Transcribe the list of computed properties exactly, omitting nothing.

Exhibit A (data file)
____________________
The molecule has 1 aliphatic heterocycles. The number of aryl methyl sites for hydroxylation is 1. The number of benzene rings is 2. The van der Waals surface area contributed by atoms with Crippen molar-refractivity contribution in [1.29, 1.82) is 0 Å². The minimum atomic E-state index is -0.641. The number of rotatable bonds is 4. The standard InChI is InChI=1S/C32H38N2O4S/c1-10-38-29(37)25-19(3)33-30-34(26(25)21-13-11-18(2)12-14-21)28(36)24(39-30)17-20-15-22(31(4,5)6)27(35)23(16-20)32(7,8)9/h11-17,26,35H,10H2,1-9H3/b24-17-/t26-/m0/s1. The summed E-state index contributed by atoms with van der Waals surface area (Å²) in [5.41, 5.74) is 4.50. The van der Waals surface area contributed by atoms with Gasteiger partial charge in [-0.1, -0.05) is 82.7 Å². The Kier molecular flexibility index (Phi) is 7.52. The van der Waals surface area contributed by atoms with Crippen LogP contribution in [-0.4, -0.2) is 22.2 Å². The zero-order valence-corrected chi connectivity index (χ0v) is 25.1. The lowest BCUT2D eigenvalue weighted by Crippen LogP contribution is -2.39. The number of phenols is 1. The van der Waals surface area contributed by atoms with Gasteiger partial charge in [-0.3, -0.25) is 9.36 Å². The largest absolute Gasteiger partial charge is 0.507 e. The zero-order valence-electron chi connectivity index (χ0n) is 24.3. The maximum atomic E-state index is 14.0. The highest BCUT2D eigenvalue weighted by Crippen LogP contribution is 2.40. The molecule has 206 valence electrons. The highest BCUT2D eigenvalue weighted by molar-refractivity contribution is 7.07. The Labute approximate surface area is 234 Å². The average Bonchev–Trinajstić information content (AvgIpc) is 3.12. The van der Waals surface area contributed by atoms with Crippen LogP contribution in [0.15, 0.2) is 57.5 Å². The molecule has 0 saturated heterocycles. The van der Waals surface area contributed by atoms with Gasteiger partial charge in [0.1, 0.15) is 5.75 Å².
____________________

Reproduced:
The molecule has 1 aliphatic heterocycles. The number of aryl methyl sites for hydroxylation is 1. The number of benzene rings is 2. The van der Waals surface area contributed by atoms with Crippen molar-refractivity contribution in [1.29, 1.82) is 0 Å². The minimum atomic E-state index is -0.641. The number of rotatable bonds is 4. The standard InChI is InChI=1S/C32H38N2O4S/c1-10-38-29(37)25-19(3)33-30-34(26(25)21-13-11-18(2)12-14-21)28(36)24(39-30)17-20-15-22(31(4,5)6)27(35)23(16-20)32(7,8)9/h11-17,26,35H,10H2,1-9H3/b24-17-/t26-/m0/s1. The summed E-state index contributed by atoms with van der Waals surface area (Å²) in [5.41, 5.74) is 4.50. The van der Waals surface area contributed by atoms with Gasteiger partial charge in [-0.1, -0.05) is 82.7 Å². The Kier molecular flexibility index (Phi) is 7.52. The van der Waals surface area contributed by atoms with Crippen LogP contribution in [-0.4, -0.2) is 22.2 Å². The zero-order valence-corrected chi connectivity index (χ0v) is 25.1. The lowest BCUT2D eigenvalue weighted by Crippen LogP contribution is -2.39. The number of phenols is 1. The van der Waals surface area contributed by atoms with Gasteiger partial charge in [-0.3, -0.25) is 9.36 Å². The largest absolute Gasteiger partial charge is 0.507 e. The zero-order valence-electron chi connectivity index (χ0n) is 24.3. The maximum atomic E-state index is 14.0. The highest BCUT2D eigenvalue weighted by Crippen LogP contribution is 2.40. The molecule has 206 valence electrons. The highest BCUT2D eigenvalue weighted by molar-refractivity contribution is 7.07. The Labute approximate surface area is 234 Å². The average Bonchev–Trinajstić information content (AvgIpc) is 3.12. The van der Waals surface area contributed by atoms with Crippen LogP contribution in [0.15, 0.2) is 57.5 Å². The molecule has 0 saturated heterocycles. The van der Waals surface area contributed by atoms with Gasteiger partial charge in [0.1, 0.15) is 5.75 Å².